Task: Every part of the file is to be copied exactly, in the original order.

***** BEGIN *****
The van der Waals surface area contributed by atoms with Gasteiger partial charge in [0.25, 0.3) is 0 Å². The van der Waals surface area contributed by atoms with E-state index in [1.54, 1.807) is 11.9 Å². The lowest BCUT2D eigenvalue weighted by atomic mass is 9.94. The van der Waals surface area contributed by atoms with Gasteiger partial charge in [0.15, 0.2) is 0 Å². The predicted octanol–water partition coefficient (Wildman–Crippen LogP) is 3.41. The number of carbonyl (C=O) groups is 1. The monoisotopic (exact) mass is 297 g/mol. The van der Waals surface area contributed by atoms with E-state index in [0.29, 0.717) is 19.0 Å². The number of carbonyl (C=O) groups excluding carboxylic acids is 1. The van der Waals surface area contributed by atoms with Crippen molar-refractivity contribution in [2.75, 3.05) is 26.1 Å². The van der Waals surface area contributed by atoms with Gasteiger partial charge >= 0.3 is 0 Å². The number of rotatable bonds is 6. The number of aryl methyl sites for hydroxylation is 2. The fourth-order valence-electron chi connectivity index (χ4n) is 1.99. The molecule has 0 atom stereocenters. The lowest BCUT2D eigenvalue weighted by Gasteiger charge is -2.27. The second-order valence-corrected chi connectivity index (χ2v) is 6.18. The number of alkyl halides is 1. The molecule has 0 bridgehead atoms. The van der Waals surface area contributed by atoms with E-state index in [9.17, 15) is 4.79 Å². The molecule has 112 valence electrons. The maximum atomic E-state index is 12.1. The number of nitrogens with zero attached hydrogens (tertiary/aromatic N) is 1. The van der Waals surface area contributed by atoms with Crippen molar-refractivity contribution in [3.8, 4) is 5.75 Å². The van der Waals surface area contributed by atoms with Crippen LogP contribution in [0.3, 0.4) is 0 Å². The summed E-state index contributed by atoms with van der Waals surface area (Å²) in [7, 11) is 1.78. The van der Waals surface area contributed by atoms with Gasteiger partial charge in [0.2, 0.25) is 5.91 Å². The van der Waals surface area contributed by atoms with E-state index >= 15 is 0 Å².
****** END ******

The van der Waals surface area contributed by atoms with Gasteiger partial charge in [0.25, 0.3) is 0 Å². The van der Waals surface area contributed by atoms with E-state index in [1.54, 1.807) is 11.9 Å². The lowest BCUT2D eigenvalue weighted by atomic mass is 9.94. The van der Waals surface area contributed by atoms with Gasteiger partial charge in [0.15, 0.2) is 0 Å². The predicted octanol–water partition coefficient (Wildman–Crippen LogP) is 3.41. The number of carbonyl (C=O) groups is 1. The monoisotopic (exact) mass is 297 g/mol. The van der Waals surface area contributed by atoms with E-state index in [0.29, 0.717) is 19.0 Å². The number of carbonyl (C=O) groups excluding carboxylic acids is 1. The van der Waals surface area contributed by atoms with Crippen molar-refractivity contribution in [2.75, 3.05) is 26.1 Å². The van der Waals surface area contributed by atoms with Gasteiger partial charge >= 0.3 is 0 Å². The number of rotatable bonds is 6. The number of aryl methyl sites for hydroxylation is 2. The fourth-order valence-electron chi connectivity index (χ4n) is 1.99. The molecule has 0 atom stereocenters. The lowest BCUT2D eigenvalue weighted by Gasteiger charge is -2.27. The second-order valence-corrected chi connectivity index (χ2v) is 6.18. The number of alkyl halides is 1. The molecule has 0 bridgehead atoms. The van der Waals surface area contributed by atoms with E-state index in [9.17, 15) is 4.79 Å². The molecule has 112 valence electrons. The maximum atomic E-state index is 12.1. The number of nitrogens with zero attached hydrogens (tertiary/aromatic N) is 1. The van der Waals surface area contributed by atoms with Crippen molar-refractivity contribution in [3.8, 4) is 5.75 Å². The van der Waals surface area contributed by atoms with Crippen LogP contribution in [0.3, 0.4) is 0 Å². The summed E-state index contributed by atoms with van der Waals surface area (Å²) in [7, 11) is 1.78. The van der Waals surface area contributed by atoms with Gasteiger partial charge in [0.2, 0.25) is 5.91 Å². The van der Waals surface area contributed by atoms with E-state index >= 15 is 0 Å².